Boxing can be a barbarous affair, but like many things there is a duality to the sport; there is another side that compliments the power and aggression so often seen. There is a side of boxing that employs finesse and grace—the check hook is the epitome of this aspect.
There is some debate as to exactly what a check hook is, disagreement stemming mostly from the footwork, the timing, and the differences (if any) from a traditional counter hook. Semantics aside, for the purpose of this article a check hook is simply a quick dodge, followed by a hook. The French phrase for this action sums up its essence succinctly: “crochet en riposte, lors du relâchement post-attaque” or “hook in response, during the post-attack release”.
The adroit maneuver is extremely difficult to execute, but when done correctly the punch can provide a lethal surprise. An example can be seen last year, in the first round of a Valentine’s Day bout between Ryan Garcia and Francisco Fonseca. Garcia baits Fonseca early into the fight with a high guard, asking for aggression from his opponent—setting a trap. It’s instinctive to respond to a defensive position with an offensive flurry; Fonseca, following suit, throws a lunging jab at Garcia’s guard. Garcia capitalizes on this aggression and with a deft dodge backwards watches the jab stop short in front of his face. In this instant Fonseca is a raging bull that’s caught nothing but cape, lying at the mercy of the matador—Garcia shows none, unloading a left hook haymaker on Fonseca’s chin, sending his opponent reeling to the canvas, eyes in the back of his head.
At first glance, the check hook seems like nothing more than your run-of-the-mill counter punch, but the beauty of the act is in the details, in the story of the fight. The check hook takes patience and premonition, but most importantly it requires asynchronous motion from both fighters, a dance of cause and effect taking place within the fractions of a second. The fighter arranging the hook must understand his opponent’s timing, anticipating each sway and stride, dancing off rhythm on the last beat to open up a window for that fatal touch. When timed correctly, it can appear effortless, the momentum of the dodge flowing quickly into the momentum of the strike, like a spinning top. The aggressor can do nothing but acquiesce to the physics of this moment—his body off kilter by a punch thrown but not landed, his side exposed to the oncoming freight train of pain, delivered in the form of a waltz-like step and swing.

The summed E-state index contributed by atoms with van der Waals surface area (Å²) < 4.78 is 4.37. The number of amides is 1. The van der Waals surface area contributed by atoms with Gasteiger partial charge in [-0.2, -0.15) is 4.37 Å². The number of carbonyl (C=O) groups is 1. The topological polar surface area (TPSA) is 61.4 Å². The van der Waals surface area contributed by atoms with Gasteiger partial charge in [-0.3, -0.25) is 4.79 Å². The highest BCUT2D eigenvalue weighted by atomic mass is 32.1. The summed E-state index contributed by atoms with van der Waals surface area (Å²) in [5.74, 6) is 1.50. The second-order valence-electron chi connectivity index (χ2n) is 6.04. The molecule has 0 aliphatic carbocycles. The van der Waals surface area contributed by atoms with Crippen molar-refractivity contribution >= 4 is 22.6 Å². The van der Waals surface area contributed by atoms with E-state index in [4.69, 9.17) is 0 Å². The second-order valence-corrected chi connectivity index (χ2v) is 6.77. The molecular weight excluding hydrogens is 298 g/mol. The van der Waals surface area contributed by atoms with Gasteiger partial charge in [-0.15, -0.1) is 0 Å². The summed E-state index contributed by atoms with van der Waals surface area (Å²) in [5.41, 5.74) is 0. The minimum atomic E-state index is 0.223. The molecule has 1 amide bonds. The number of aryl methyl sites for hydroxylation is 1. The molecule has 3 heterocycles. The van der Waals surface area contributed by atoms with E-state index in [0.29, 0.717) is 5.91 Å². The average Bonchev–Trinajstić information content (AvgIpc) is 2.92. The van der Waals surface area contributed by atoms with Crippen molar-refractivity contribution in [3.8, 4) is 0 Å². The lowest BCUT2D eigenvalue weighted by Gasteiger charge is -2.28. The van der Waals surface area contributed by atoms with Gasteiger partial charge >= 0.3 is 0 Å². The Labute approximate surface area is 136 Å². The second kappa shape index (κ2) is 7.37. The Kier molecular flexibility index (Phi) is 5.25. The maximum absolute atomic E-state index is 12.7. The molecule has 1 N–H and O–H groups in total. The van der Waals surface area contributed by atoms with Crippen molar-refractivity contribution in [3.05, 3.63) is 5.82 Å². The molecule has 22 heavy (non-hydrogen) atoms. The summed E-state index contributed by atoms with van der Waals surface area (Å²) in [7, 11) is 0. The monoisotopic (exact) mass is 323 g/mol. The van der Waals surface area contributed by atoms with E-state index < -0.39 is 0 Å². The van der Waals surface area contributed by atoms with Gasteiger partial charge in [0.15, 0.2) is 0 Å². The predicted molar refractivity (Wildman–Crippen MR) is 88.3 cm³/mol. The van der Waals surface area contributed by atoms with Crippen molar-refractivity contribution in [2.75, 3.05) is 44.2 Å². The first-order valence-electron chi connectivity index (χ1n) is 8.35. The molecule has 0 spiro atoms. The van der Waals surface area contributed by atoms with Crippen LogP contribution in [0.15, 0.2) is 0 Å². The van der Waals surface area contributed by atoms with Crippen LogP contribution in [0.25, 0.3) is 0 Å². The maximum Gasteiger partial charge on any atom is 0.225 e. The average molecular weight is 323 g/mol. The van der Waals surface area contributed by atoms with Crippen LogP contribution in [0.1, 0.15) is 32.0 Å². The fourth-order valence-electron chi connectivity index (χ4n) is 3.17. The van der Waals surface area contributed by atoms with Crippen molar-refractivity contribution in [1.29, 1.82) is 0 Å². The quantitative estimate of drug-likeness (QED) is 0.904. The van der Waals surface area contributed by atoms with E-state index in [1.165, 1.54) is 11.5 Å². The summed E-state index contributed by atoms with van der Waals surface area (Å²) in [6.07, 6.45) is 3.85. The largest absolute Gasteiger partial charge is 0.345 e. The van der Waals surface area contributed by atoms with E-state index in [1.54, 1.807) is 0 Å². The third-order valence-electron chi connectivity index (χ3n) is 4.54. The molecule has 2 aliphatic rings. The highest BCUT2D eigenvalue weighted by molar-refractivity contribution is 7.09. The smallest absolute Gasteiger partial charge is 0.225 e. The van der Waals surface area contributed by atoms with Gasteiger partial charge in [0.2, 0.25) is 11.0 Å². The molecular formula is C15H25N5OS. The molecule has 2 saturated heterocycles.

The check hook is evasion and deception, a loaded gun in the guise of a passive guard. It is a punch that is nothing if not evidence of the complexity of this Sweet Science. It teaches the importance of footwork, of spatial and temporal awareness. With a sting it teaches the consequences of neglecting your non-throwing hand. With grace in movement it puts the full power of perception and prediction on display. This is an overdue ode to a punch misunderstood, homage to one of pugilism’s most artful motions. The check hook is a warning, admonition to the belligerent brawlers, warmongers in the ring—pain is the punishment waiting at the end of a punch miss thrown.
Photo courtesy of Johann Walter Bantz